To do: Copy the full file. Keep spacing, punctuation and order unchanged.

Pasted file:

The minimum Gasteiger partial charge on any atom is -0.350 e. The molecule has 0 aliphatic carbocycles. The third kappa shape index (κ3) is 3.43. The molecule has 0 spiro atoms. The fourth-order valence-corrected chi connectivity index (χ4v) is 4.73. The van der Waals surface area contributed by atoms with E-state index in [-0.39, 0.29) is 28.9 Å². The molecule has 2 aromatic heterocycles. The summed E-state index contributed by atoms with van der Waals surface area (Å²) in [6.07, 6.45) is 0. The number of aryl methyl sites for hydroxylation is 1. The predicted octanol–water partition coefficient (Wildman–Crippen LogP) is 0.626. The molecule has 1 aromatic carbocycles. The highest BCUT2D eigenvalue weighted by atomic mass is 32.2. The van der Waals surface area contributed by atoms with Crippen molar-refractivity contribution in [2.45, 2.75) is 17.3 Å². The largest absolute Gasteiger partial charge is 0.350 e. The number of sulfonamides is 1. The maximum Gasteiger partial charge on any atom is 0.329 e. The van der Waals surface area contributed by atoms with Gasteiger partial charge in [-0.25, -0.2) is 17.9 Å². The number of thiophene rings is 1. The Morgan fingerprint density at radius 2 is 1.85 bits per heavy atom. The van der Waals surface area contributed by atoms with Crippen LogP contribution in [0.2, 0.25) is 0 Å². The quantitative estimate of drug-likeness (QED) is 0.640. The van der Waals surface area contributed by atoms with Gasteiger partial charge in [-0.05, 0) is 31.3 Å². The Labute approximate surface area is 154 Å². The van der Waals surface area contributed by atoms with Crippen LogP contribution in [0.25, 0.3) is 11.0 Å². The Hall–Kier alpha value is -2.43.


The minimum Gasteiger partial charge on any atom is -0.350 e. The molecule has 0 aliphatic carbocycles. The third kappa shape index (κ3) is 3.43. The molecule has 0 spiro atoms. The fourth-order valence-corrected chi connectivity index (χ4v) is 4.73. The van der Waals surface area contributed by atoms with E-state index in [-0.39, 0.29) is 28.9 Å². The molecule has 2 aromatic heterocycles. The summed E-state index contributed by atoms with van der Waals surface area (Å²) in [6.07, 6.45) is 0. The number of aryl methyl sites for hydroxylation is 1. The predicted octanol–water partition coefficient (Wildman–Crippen LogP) is 0.626. The molecule has 1 aromatic carbocycles. The highest BCUT2D eigenvalue weighted by atomic mass is 32.2. The van der Waals surface area contributed by atoms with Crippen molar-refractivity contribution in [2.45, 2.75) is 17.3 Å². The largest absolute Gasteiger partial charge is 0.350 e. The number of sulfonamides is 1. The maximum Gasteiger partial charge on any atom is 0.329 e. The van der Waals surface area contributed by atoms with Gasteiger partial charge in [-0.25, -0.2) is 17.9 Å². The number of thiophene rings is 1. The Morgan fingerprint density at radius 2 is 1.85 bits per heavy atom. The van der Waals surface area contributed by atoms with Crippen LogP contribution in [0.2, 0.25) is 0 Å². The quantitative estimate of drug-likeness (QED) is 0.640. The van der Waals surface area contributed by atoms with Gasteiger partial charge in [-0.05, 0) is 31.3 Å². The Labute approximate surface area is 154 Å². The van der Waals surface area contributed by atoms with Crippen LogP contribution in [0.25, 0.3) is 11.0 Å². The Hall–Kier alpha value is -2.43.